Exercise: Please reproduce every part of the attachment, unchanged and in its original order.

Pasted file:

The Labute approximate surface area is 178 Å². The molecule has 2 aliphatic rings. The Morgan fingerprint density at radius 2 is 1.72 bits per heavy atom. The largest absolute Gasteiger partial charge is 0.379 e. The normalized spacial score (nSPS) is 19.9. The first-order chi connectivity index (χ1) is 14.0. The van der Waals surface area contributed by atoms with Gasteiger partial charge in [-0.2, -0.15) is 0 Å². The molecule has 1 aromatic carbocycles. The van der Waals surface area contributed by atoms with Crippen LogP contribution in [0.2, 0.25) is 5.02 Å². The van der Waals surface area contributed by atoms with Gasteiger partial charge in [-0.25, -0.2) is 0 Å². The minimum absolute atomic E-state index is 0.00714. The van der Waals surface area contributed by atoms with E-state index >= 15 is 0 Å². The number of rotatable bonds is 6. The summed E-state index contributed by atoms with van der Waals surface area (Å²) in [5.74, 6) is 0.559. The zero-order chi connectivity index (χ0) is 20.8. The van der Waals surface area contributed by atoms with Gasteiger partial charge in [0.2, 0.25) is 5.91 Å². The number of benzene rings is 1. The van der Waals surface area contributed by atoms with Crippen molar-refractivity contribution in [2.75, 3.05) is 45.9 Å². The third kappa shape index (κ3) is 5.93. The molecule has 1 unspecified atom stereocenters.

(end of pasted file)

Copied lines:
The Labute approximate surface area is 178 Å². The molecule has 2 aliphatic rings. The Morgan fingerprint density at radius 2 is 1.72 bits per heavy atom. The largest absolute Gasteiger partial charge is 0.379 e. The normalized spacial score (nSPS) is 19.9. The first-order chi connectivity index (χ1) is 14.0. The van der Waals surface area contributed by atoms with Gasteiger partial charge in [-0.2, -0.15) is 0 Å². The molecule has 1 aromatic carbocycles. The van der Waals surface area contributed by atoms with Crippen LogP contribution in [0.2, 0.25) is 5.02 Å². The van der Waals surface area contributed by atoms with Gasteiger partial charge in [-0.25, -0.2) is 0 Å². The minimum absolute atomic E-state index is 0.00714. The van der Waals surface area contributed by atoms with E-state index >= 15 is 0 Å². The number of rotatable bonds is 6. The summed E-state index contributed by atoms with van der Waals surface area (Å²) in [5.74, 6) is 0.559. The zero-order chi connectivity index (χ0) is 20.8. The van der Waals surface area contributed by atoms with Gasteiger partial charge in [0.2, 0.25) is 5.91 Å². The number of benzene rings is 1. The van der Waals surface area contributed by atoms with Crippen molar-refractivity contribution in [2.75, 3.05) is 45.9 Å². The third kappa shape index (κ3) is 5.93. The molecule has 1 unspecified atom stereocenters.